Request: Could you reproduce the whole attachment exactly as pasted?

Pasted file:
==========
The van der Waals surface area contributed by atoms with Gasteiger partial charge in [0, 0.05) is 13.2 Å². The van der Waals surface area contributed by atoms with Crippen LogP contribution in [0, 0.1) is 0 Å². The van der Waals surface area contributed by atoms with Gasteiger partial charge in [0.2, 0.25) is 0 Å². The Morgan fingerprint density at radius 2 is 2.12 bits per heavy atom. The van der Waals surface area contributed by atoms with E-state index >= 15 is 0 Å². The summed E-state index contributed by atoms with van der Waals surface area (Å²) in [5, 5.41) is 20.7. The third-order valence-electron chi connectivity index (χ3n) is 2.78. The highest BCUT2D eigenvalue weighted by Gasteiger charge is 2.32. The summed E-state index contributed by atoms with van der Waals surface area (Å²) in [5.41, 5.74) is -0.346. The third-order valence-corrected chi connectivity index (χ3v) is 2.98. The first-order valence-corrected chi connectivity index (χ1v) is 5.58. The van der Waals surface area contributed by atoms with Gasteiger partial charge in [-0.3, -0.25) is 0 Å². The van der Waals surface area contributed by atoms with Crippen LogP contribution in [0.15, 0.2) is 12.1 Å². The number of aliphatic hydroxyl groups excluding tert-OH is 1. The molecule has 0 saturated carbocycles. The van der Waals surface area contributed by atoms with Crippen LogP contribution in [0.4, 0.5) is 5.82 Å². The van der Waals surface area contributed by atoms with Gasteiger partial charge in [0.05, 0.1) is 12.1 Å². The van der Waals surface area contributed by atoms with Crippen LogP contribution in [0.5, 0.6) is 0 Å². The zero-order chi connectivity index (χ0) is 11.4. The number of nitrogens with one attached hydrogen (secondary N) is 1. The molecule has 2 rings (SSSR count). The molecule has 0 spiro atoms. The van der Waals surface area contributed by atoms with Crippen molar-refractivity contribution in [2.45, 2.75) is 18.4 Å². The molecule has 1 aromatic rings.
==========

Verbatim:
The van der Waals surface area contributed by atoms with Gasteiger partial charge in [0, 0.05) is 13.2 Å². The van der Waals surface area contributed by atoms with Crippen LogP contribution in [0, 0.1) is 0 Å². The van der Waals surface area contributed by atoms with Gasteiger partial charge in [0.2, 0.25) is 0 Å². The Morgan fingerprint density at radius 2 is 2.12 bits per heavy atom. The van der Waals surface area contributed by atoms with E-state index >= 15 is 0 Å². The summed E-state index contributed by atoms with van der Waals surface area (Å²) in [5, 5.41) is 20.7. The third-order valence-electron chi connectivity index (χ3n) is 2.78. The highest BCUT2D eigenvalue weighted by Gasteiger charge is 2.32. The summed E-state index contributed by atoms with van der Waals surface area (Å²) in [5.41, 5.74) is -0.346. The third-order valence-corrected chi connectivity index (χ3v) is 2.98. The first-order valence-corrected chi connectivity index (χ1v) is 5.58. The van der Waals surface area contributed by atoms with Gasteiger partial charge in [-0.3, -0.25) is 0 Å². The van der Waals surface area contributed by atoms with Crippen LogP contribution in [0.15, 0.2) is 12.1 Å². The number of aliphatic hydroxyl groups excluding tert-OH is 1. The molecule has 0 saturated carbocycles. The van der Waals surface area contributed by atoms with Crippen LogP contribution in [0.4, 0.5) is 5.82 Å². The van der Waals surface area contributed by atoms with Gasteiger partial charge in [0.05, 0.1) is 12.1 Å². The van der Waals surface area contributed by atoms with Crippen LogP contribution in [0.5, 0.6) is 0 Å². The zero-order chi connectivity index (χ0) is 11.4. The number of nitrogens with one attached hydrogen (secondary N) is 1. The molecule has 2 rings (SSSR count). The molecule has 0 spiro atoms. The van der Waals surface area contributed by atoms with Crippen molar-refractivity contribution in [2.45, 2.75) is 18.4 Å². The molecule has 1 aromatic rings.